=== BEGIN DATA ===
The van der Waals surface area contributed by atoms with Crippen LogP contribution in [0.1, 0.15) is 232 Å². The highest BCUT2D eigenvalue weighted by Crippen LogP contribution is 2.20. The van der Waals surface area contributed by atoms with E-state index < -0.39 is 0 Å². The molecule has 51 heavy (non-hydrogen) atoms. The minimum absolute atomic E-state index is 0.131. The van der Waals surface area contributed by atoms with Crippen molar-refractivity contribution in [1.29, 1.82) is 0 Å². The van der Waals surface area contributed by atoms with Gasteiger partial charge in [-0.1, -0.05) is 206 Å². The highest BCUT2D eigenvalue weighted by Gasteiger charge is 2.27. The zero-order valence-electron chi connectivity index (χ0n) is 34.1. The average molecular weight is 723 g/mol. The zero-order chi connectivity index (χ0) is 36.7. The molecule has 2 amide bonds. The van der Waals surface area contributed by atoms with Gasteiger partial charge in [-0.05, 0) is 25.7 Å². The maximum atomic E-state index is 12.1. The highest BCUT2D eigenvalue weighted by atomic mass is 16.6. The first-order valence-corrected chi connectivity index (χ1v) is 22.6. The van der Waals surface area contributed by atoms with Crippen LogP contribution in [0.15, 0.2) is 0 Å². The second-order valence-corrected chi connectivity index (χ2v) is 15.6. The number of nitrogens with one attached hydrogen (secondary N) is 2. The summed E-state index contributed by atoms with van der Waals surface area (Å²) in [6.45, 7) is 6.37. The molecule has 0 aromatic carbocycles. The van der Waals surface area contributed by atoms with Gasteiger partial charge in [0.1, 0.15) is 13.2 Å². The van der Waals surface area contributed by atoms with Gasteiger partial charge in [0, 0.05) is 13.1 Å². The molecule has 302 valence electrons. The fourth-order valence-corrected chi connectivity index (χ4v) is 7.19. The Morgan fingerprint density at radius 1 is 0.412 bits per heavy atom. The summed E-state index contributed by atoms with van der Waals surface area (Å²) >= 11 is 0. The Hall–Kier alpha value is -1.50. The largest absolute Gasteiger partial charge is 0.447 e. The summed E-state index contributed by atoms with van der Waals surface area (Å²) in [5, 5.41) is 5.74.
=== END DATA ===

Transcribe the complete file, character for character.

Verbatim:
The van der Waals surface area contributed by atoms with Crippen LogP contribution in [0.1, 0.15) is 232 Å². The highest BCUT2D eigenvalue weighted by Crippen LogP contribution is 2.20. The van der Waals surface area contributed by atoms with E-state index < -0.39 is 0 Å². The molecule has 51 heavy (non-hydrogen) atoms. The minimum absolute atomic E-state index is 0.131. The van der Waals surface area contributed by atoms with Crippen molar-refractivity contribution in [1.29, 1.82) is 0 Å². The van der Waals surface area contributed by atoms with Gasteiger partial charge in [-0.1, -0.05) is 206 Å². The highest BCUT2D eigenvalue weighted by Gasteiger charge is 2.27. The zero-order valence-electron chi connectivity index (χ0n) is 34.1. The average molecular weight is 723 g/mol. The zero-order chi connectivity index (χ0) is 36.7. The molecule has 2 amide bonds. The van der Waals surface area contributed by atoms with Gasteiger partial charge in [-0.05, 0) is 25.7 Å². The maximum atomic E-state index is 12.1. The highest BCUT2D eigenvalue weighted by atomic mass is 16.6. The first-order valence-corrected chi connectivity index (χ1v) is 22.6. The van der Waals surface area contributed by atoms with Crippen LogP contribution in [0.15, 0.2) is 0 Å². The second-order valence-corrected chi connectivity index (χ2v) is 15.6. The number of nitrogens with one attached hydrogen (secondary N) is 2. The summed E-state index contributed by atoms with van der Waals surface area (Å²) in [6.45, 7) is 6.37. The molecule has 0 aromatic carbocycles. The van der Waals surface area contributed by atoms with Gasteiger partial charge in [0.1, 0.15) is 13.2 Å². The van der Waals surface area contributed by atoms with Gasteiger partial charge in [0, 0.05) is 13.1 Å². The molecule has 302 valence electrons. The fourth-order valence-corrected chi connectivity index (χ4v) is 7.19. The Morgan fingerprint density at radius 1 is 0.412 bits per heavy atom. The summed E-state index contributed by atoms with van der Waals surface area (Å²) >= 11 is 0. The Hall–Kier alpha value is -1.50. The largest absolute Gasteiger partial charge is 0.447 e. The summed E-state index contributed by atoms with van der Waals surface area (Å²) in [5, 5.41) is 5.74.